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Scott on Sports

by Scott Lowery
Calling the Game
 

The winter high school sports season gets underway in full swing this week.
As a prelude, the high school athletic director was addressing an assemblage of parents passing on information about their sons' and daughters' participation. As he concluded, he offered this piece of advice, “Remember,” he said, “winter sports are played indoors, and your comments about officiating or coaching can be heard much easier than at an outdoor event.”
Seventeen years ago South Williamsport’s Keith Cremer, the current President of the Lycoming Chapter of Basketball Officials, was himself a Junior High School basketball coach. Now a veteran official, Cremer recently sat down with Webb Weekly to share his thoughts on calling the game.
“A lot of times sitting on the bench as a coach, you don’t see things the same way as an official does. I wanted to get a better understanding of what it was like from their point of view to see how I could be a better coach. So I took the officials' test and actually ending up officiating in the same season that I was coaching. I soon realized how much of a jerk I had been on the bench all those times. So I gained a lot of wisdom by seeing things through someone else’s perspective.
“When I was coaching, basketball was a three or four-month season; now it has become a twelve-month job. Coaches and players have a lot invested. As officials, we have to realize this when they become frustrated with a call or non-call. When their team is losing, a lot of the frustration isn’t with the officials, but it’s from the fact that they are not seeing the results that they had hoped for based upon all the work they’ve put in. I think the officials need to be more understanding and compassionate of all the stuff that the coaches go through. It takes a lot for me to assess a technical foul. As long as they don’t make things personal or say the magic words, I try to be pretty lenient.
“Our district interpreter always says, ‘the players get younger, and the officials get older.’ That is so true. The players will always stay in their teenage years while the officials are older every year. It is very hard to convince an 18-21-year-old to go out on the court and expect to get yelled at by players, coaches, and fans. It is a hard conversation to have when trying to introduce a new person to officiating. The most likely individuals to recruit are those who have been around the game a while and perhaps played in high school or college. They understand the nuances of the game and how the game flows rather than just learning the game’s rules by reading the rulebook.”
“The local officials' chapter numbers 55-60, which is down from about 70 we had a couple of years ago. We are always trying to get new members, and we could do a better job of recruiting. We don’t do any kind of advertising, and most of our recruiting is by word-of-mouth. If anyone would be interested in getting information, the fastest way is to talk to an official before or after a game. There is also a website at piaa.org with a link directing to how to become an official. You can then choose what sport you are interested in and begin the process.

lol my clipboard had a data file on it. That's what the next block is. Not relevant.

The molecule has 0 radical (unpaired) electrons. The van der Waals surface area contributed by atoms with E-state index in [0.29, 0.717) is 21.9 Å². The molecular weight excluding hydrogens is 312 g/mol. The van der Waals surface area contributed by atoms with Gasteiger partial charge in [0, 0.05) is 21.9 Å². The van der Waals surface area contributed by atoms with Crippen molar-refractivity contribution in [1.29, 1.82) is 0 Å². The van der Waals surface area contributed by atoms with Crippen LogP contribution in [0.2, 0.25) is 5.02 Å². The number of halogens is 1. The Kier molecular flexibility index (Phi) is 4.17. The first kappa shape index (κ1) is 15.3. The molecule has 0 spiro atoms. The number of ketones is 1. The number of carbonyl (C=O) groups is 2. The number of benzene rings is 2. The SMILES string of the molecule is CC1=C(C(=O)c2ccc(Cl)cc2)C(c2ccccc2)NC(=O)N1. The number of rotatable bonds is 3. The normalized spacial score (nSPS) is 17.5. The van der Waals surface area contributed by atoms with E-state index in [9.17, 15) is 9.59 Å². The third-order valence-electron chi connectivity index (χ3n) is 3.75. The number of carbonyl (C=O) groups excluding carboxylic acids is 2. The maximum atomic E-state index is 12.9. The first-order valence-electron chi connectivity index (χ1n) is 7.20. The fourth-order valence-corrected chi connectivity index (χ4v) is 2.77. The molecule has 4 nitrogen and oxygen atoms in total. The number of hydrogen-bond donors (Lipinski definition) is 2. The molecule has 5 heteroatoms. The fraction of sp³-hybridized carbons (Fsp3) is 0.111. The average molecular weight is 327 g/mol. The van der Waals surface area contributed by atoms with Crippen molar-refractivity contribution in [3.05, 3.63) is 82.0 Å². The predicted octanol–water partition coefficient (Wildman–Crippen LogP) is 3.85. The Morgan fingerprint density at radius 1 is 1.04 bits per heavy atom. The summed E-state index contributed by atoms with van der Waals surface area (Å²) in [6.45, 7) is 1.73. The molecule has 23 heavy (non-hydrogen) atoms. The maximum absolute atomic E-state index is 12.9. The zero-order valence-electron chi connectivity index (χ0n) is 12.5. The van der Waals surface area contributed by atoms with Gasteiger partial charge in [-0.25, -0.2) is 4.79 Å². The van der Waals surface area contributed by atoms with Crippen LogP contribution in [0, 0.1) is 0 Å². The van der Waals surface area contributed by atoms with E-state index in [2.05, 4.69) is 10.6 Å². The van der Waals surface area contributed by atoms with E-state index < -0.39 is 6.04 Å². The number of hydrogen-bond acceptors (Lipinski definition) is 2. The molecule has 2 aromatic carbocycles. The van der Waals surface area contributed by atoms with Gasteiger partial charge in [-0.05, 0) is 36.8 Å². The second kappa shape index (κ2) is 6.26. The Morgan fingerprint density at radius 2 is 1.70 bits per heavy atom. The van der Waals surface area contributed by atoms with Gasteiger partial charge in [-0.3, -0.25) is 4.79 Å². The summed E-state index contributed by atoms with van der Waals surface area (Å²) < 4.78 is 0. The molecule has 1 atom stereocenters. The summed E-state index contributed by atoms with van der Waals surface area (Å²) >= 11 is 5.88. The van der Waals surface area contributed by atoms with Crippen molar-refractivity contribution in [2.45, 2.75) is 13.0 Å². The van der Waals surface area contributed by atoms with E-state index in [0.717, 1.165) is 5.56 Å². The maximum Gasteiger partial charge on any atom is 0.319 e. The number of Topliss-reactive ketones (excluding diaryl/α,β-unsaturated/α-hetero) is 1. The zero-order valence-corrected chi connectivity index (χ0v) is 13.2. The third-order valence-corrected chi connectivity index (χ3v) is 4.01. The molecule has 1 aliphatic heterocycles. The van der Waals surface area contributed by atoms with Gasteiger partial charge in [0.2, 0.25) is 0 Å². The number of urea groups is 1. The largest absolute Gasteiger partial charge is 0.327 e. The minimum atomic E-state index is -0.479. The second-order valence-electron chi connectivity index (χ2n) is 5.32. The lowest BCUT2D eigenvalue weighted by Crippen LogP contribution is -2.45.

“Most times, the heckling an official may get is not personal. They are not attacking you. They just don’t like the results of the play that you called. Everyone wants to win, and half the crowd will dislike any call you make in a game. An official can’t go into a game thinking they are going to make everyone happy. That will never happen, and they won’t be calling a perfect game. But if an official can walk out of the gym with a clear conscience that says you gave it your best effort and your calls didn’t influence the game one way or another — that is the best you can hope for.
“The game is as good now as it has ever been, and I think the rules makers realize there is nothing that needs to be changed regarding the core basics of the game. Most of the rule changes that are occurring now pertain to player safety and sportsmanship. It may seem weird that we spend time talking about wristbands, headbands, and the leggings having to be the same color, but it is aimed at eliminating things that may be considered unsportsmanlike or inappropriate.
“It gets a little tedious when we get referred to as ‘the fashion police’. There are limits on how big the numbers on the jersey can be. Any undershirt the players wear must be the same color as the game jersey. It really helps when the coaches take some time at the beginning of the season to explain the rules and establish what their players will wear. When that occurs, problems are eliminated before it comes to game time.
“Just like the teams whose games they officiate, officials hope to improve their game to extend their season into the playoffs. Throughout the regular season, the district assigns evaluators, and veteran officials play an active role in getting out to the games and evaluating game official’s performance. A lot of times they are looking at the newer officials to evaluate their game and to lend advice and help them. This process is helping to get the word to the district assignors that can eventually lead to playoff assignments by the state evaluators.”
To be sure, fans will yell, and coaches will grumble as the officials in the striped shirts go about their duties. To be sure (except for relatives) no one goes to a game to watch the officials do their thing. But like their calls or not, the game couldn’t be played without them.

 
 
 
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